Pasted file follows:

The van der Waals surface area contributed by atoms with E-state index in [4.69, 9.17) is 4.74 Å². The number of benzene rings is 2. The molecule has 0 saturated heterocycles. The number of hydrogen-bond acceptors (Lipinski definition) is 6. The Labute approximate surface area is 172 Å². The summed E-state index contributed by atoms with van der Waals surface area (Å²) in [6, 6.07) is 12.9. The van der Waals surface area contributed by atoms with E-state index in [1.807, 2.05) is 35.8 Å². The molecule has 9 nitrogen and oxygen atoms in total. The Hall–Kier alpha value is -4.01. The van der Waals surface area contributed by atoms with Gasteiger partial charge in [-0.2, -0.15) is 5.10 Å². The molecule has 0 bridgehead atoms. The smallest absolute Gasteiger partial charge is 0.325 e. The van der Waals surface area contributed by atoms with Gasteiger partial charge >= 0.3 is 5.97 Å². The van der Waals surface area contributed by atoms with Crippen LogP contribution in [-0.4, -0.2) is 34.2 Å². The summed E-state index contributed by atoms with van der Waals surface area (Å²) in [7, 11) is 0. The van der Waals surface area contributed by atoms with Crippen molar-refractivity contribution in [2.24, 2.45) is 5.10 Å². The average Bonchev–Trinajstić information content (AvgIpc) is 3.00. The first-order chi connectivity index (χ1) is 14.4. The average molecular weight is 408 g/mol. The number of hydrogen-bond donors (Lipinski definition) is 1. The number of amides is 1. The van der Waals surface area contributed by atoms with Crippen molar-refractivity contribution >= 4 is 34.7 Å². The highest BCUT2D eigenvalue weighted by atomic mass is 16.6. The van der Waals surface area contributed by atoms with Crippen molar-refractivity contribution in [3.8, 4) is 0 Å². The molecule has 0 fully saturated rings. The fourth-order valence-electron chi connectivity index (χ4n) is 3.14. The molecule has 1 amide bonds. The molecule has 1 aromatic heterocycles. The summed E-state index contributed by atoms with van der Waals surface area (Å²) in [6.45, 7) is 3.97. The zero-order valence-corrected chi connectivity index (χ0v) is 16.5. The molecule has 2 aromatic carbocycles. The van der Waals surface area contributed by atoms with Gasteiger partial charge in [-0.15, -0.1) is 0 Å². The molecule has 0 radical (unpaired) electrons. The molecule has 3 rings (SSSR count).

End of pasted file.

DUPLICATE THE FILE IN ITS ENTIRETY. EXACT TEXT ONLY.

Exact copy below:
The van der Waals surface area contributed by atoms with E-state index in [4.69, 9.17) is 4.74 Å². The number of benzene rings is 2. The molecule has 0 saturated heterocycles. The number of hydrogen-bond acceptors (Lipinski definition) is 6. The Labute approximate surface area is 172 Å². The summed E-state index contributed by atoms with van der Waals surface area (Å²) in [6, 6.07) is 12.9. The van der Waals surface area contributed by atoms with E-state index in [1.807, 2.05) is 35.8 Å². The molecule has 9 nitrogen and oxygen atoms in total. The Hall–Kier alpha value is -4.01. The van der Waals surface area contributed by atoms with Gasteiger partial charge in [-0.2, -0.15) is 5.10 Å². The molecule has 0 bridgehead atoms. The smallest absolute Gasteiger partial charge is 0.325 e. The van der Waals surface area contributed by atoms with Gasteiger partial charge >= 0.3 is 5.97 Å². The van der Waals surface area contributed by atoms with Crippen LogP contribution in [-0.4, -0.2) is 34.2 Å². The summed E-state index contributed by atoms with van der Waals surface area (Å²) in [7, 11) is 0. The van der Waals surface area contributed by atoms with Crippen molar-refractivity contribution in [2.24, 2.45) is 5.10 Å². The average Bonchev–Trinajstić information content (AvgIpc) is 3.00. The first-order chi connectivity index (χ1) is 14.4. The average molecular weight is 408 g/mol. The number of hydrogen-bond donors (Lipinski definition) is 1. The number of amides is 1. The van der Waals surface area contributed by atoms with Crippen molar-refractivity contribution >= 4 is 34.7 Å². The highest BCUT2D eigenvalue weighted by atomic mass is 16.6. The van der Waals surface area contributed by atoms with Crippen molar-refractivity contribution in [3.8, 4) is 0 Å². The molecule has 0 fully saturated rings. The fourth-order valence-electron chi connectivity index (χ4n) is 3.14. The molecule has 1 amide bonds. The molecule has 1 aromatic heterocycles. The summed E-state index contributed by atoms with van der Waals surface area (Å²) in [6.45, 7) is 3.97. The zero-order valence-corrected chi connectivity index (χ0v) is 16.5. The molecule has 2 aromatic carbocycles. The van der Waals surface area contributed by atoms with Gasteiger partial charge in [-0.15, -0.1) is 0 Å². The molecule has 0 radical (unpaired) electrons. The molecule has 3 rings (SSSR count).